Direct modification and activation of a nuclear receptor-PIP₂ complex by the inositol lipid kinase IPMK.

Blind RD, Suzawa M, Ingraham HA
Sci Signal. 2012 5 (229): ra44

PMID: 22715467 · PMCID: PMC3395721 · DOI:10.1126/scisignal.2003111

Phosphatidylinositol 4,5-bisphosphate (PIP₂) is best known as a plasma membrane-bound regulatory lipid. Although PIP₂ and phosphoinositide-modifying enzymes coexist in the nucleus, their nuclear roles remain unclear. We showed that inositol polyphosphate multikinase (IPMK), which functions both as an inositol kinase and as a phosphoinositide 3-kinase (PI3K), interacts with the nuclear receptor steroidogenic factor 1 (SF-1) and phosphorylates its bound ligand, PIP₂. In vitro studies showed that PIP₂ was not phosphorylated by IPMK if PIP₂ was displaced or blocked from binding to the large hydrophobic pocket of SF-1 and that the ability to phosphorylate PIP₂ bound to SF-1 was specific to IPMK and did not occur with type 1 p110 PI3Ks. IPMK-generated SF-1-PIP₃ (phosphatidylinositol 3,4,5-trisphosphate) was dephosphorylated by the lipid phosphatase PTEN. Consistent with the in vitro activities of IPMK and PTEN on SF-1-PIP(n), SF-1 transcriptional activity was reduced by silencing IPMK or overexpressing PTEN. This ability of lipid kinases and phosphatases to directly remodel and alter the activity of a non-membrane protein-lipid complex establishes a previously unappreciated pathway for promoting lipid-mediated signaling in the nucleus.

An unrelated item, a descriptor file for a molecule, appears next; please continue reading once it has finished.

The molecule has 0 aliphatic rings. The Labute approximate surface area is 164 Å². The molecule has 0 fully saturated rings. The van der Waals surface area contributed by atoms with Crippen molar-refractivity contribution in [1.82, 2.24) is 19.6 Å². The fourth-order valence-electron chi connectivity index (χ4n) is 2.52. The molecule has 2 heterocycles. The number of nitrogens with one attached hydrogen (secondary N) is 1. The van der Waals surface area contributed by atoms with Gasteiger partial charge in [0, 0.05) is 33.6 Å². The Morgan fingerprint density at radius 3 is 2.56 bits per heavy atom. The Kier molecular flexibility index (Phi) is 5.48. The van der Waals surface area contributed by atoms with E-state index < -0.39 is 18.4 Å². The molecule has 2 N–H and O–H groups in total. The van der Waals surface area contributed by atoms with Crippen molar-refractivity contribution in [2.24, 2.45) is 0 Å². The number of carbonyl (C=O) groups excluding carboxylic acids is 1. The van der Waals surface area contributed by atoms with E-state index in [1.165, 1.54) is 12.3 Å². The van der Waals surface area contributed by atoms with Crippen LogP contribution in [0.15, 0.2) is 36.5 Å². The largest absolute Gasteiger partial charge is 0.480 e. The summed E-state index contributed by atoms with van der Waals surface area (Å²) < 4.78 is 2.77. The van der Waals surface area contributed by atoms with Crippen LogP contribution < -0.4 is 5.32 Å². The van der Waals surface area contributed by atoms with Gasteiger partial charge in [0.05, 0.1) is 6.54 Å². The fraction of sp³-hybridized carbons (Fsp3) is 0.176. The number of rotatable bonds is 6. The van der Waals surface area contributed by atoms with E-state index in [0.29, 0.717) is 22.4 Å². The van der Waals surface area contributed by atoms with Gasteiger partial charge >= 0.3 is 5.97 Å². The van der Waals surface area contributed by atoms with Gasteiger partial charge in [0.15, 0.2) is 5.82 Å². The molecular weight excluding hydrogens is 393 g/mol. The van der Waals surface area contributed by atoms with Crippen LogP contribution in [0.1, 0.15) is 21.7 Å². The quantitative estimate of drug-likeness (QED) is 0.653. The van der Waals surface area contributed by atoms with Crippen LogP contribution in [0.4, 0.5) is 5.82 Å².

MeSH Terms (22)

Binding Sites Blotting, Western Cell Nucleus Chromatin Immunoprecipitation HEK293 Cells Humans Kinetics Models, Molecular Molecular Structure Mutation Phosphatidylinositol 3-Kinases Phosphatidylinositol 4,5-Diphosphate Phosphatidylinositol Phosphates Phosphorylation Phosphotransferases (Alcohol Group Acceptor) Protein Binding Protein Structure, Tertiary PTEN Phosphohydrolase RNA Interference Signal Transduction Steroidogenic Factor 1 Substrate Specificity

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